That would require robust and independent assessments of health and environmental impacts, and protections for farmworkers and communities.

That would require transparency, including labeling GMO foods as well as open access to scientific data, public notification of pesticide spraying, and full disclosure of industry influence over academic and science organizations.

It would require having a more honest conversation about GMOs and pesticides so that all nations can use the full breadth of scientific knowledge as they consider whether or not to adopt agrichemical industry technologies for their food supply.

Stacy Malkan is co-founder and co-director of the consumer group U.S. Right to Know. She is author of the book, 'Not Just a Pretty Face: The Ugly Side of the Beauty Industry,' (New Society Publishing, 2007) and also co-founded the Campaign for Safe Cosmetics. Follow Stacy Malkan on Twitter: @stacymalkan.

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Brazilians living in The Netherlands organized a demonstration in solidarity with rainforest protectors and against the president of Brazil, Jair Bolsonaro on Sept. 1 in The Hague, Netherlands. Romy Arroyo Fernandez / NurPhoto / Getty Images

By Tara Smith

Fires in the Brazilian Amazon have jumped 84 percent during President Jair Bolsonaro's first year in office and in July 2019 alone, an area of rainforest the size of Manhattan was lost every day. The Amazon fires may seem beyond human control, but they're not beyond human culpability.

Bolsonaro ran for president promising to "integrate the Amazon into the Brazilian economy". Once elected, he slashed the Brazilian environmental protection agency budget by 95 percent and relaxed safeguards for mining projects on indigenous lands. Farmers cited their support for Bolsonaro's approach as they set fires to clear rainforest for cattle grazing.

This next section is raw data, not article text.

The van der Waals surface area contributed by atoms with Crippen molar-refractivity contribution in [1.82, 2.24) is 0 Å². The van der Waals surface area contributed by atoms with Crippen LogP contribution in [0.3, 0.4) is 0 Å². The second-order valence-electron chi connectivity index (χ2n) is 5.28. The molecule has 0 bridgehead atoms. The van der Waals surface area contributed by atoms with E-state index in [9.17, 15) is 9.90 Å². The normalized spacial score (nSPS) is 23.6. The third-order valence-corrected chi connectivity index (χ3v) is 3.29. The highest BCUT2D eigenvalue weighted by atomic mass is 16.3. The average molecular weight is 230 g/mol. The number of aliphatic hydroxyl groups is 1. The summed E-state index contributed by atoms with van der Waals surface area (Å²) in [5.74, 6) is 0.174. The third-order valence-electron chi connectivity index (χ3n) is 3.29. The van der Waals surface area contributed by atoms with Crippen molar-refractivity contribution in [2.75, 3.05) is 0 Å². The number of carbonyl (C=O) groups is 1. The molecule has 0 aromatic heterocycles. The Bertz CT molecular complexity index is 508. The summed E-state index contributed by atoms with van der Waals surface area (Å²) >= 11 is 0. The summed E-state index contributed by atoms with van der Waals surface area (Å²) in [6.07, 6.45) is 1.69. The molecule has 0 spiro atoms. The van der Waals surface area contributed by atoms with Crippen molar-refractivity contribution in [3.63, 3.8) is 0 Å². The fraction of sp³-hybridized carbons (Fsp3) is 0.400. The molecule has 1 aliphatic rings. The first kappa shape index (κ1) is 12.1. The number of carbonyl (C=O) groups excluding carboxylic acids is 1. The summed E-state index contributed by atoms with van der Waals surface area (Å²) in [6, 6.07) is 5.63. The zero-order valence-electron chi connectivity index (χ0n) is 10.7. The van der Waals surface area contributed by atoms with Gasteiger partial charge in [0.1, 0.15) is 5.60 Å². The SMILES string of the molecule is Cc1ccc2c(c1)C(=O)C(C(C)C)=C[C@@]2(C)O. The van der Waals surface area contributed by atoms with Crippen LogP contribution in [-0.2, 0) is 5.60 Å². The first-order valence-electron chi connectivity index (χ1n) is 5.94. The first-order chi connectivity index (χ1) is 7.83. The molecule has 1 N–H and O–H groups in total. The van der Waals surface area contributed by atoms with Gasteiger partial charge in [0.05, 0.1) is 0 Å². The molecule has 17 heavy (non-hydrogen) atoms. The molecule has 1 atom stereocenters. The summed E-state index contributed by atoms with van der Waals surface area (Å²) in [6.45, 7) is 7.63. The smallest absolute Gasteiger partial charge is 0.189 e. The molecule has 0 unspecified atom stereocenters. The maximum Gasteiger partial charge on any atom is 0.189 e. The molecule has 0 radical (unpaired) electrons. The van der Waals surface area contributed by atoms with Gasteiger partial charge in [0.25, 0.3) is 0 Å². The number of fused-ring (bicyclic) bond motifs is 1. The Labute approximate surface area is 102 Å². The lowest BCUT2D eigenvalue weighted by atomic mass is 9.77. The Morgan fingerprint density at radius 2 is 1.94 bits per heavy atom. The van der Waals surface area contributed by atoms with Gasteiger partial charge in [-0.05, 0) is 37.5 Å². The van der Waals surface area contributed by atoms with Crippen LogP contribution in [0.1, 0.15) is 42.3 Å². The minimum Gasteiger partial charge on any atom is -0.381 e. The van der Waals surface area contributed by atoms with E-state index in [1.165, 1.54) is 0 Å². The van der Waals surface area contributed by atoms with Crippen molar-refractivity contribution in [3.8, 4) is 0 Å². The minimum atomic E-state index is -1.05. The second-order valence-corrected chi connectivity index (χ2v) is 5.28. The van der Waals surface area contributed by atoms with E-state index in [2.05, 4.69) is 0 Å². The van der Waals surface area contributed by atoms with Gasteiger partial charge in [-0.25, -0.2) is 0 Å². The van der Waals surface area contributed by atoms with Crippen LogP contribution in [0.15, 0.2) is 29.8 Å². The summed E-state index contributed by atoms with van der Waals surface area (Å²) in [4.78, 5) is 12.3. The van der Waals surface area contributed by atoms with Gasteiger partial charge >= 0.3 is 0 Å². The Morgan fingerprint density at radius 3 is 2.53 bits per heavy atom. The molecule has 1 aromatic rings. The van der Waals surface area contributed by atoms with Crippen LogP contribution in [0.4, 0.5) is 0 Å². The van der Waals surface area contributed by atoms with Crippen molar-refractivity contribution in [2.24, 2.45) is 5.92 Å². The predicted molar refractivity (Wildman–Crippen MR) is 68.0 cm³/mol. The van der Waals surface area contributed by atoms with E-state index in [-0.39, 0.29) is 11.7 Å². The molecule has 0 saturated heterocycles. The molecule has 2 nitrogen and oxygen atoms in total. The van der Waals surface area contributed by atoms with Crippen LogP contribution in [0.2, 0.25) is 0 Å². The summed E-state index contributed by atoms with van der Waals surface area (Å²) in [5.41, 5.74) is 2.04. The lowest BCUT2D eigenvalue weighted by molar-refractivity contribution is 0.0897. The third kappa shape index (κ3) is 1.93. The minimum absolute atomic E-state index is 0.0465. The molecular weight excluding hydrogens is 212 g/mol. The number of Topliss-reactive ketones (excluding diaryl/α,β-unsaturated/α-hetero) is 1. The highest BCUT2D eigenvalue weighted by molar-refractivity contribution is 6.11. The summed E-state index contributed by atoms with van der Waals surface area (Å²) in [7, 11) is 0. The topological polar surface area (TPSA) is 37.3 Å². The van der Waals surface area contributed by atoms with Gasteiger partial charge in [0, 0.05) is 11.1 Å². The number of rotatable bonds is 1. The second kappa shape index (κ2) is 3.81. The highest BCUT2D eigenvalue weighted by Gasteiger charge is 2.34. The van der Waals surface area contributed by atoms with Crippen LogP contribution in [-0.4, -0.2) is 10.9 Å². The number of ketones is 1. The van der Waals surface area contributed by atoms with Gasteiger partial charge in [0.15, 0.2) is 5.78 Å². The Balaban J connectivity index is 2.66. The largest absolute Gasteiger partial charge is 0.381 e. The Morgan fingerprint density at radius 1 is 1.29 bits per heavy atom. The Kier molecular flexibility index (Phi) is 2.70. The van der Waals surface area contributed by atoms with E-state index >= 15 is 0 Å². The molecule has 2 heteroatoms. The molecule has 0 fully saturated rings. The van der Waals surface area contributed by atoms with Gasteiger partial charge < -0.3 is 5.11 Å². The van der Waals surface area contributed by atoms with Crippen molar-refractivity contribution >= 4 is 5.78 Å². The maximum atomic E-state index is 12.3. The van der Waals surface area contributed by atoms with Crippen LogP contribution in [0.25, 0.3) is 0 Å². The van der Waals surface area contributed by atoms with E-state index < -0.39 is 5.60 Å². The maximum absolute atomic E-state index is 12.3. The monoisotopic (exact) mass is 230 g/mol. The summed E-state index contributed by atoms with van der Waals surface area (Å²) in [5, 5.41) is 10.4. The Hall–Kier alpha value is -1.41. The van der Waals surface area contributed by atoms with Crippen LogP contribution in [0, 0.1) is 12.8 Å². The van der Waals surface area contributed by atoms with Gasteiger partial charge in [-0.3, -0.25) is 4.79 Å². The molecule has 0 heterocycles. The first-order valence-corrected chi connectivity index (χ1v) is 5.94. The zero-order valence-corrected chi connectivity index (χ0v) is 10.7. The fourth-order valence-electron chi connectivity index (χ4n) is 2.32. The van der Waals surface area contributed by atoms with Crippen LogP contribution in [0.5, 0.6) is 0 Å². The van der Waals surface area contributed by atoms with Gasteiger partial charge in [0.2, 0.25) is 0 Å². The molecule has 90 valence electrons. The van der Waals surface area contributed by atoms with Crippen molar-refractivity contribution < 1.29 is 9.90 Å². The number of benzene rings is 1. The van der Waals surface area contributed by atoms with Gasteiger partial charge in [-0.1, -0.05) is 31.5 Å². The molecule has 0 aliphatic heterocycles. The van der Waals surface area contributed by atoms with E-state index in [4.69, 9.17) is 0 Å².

Bolsonaro's vandalism will be most painful for the indigenous people who call the Amazon home. But destruction of the world's largest rainforest may accelerate climate change and so cause further suffering worldwide. For that reason, Brazil's former environment minister, Marina Silva, called the Amazon fires a crime against humanity.

From a legal perspective, this might be a helpful way of prosecuting environmental destruction. Crimes against humanity are international crimes, like genocide and war crimes, which are considered to harm both the immediate victims and humanity as a whole. As such, all of humankind has an interest in their punishment and deterrence.

Historical Precedent

Crimes against humanity were first classified as an international crime during the Nuremberg trials that followed World War II. Two German Generals, Alfred Jodl and Lothar Rendulic, were charged with war crimes for implementing scorched earth policies in Finland and Norway. No one was charged with crimes against humanity for causing the unprecedented environmental damage that scarred the post-war landscapes though.

Our understanding of the Earth's ecology has matured since then, yet so has our capacity to pollute and destroy. It's now clear that the consequences of environmental destruction don't stop at national borders. All humanity is placed in jeopardy when burning rainforests flood the atmosphere with CO₂ and exacerbate climate change.

Holding someone like Bolsonaro to account for this by charging him with crimes against humanity would be a world first. If successful, it could set a precedent which might stimulate more aggressive legal action against environmental crimes. But do the Amazon fires fit the criteria?

Prosecuting crimes against humanity requires proof of widespread and systematic attacks against a civilian population. If a specific part of the global population is persecuted, this is an affront to the global conscience. In the same way, domestic crimes are an affront to the population of the state in which they occur.

When prosecuting prominent Nazis in Nuremberg, the US chief prosecutor, Robert Jackson, argued that crimes against humanity are committed by individuals, not abstract entities. Only by holding individuals accountable for their actions can widespread atrocities be deterred in future.

The International Criminal Court's Chief Prosecutor, Fatou Bensouda, has promised to apply the approach first developed in Nuremberg to prosecute individuals for international crimes that result in significant environmental damage. Her recommendations don't create new environmental crimes, such as "ecocide", which would punish severe environmental damage as a crime in itself. They do signal, however, a growing appreciation of the role that environmental damage plays in causing harm and suffering to people.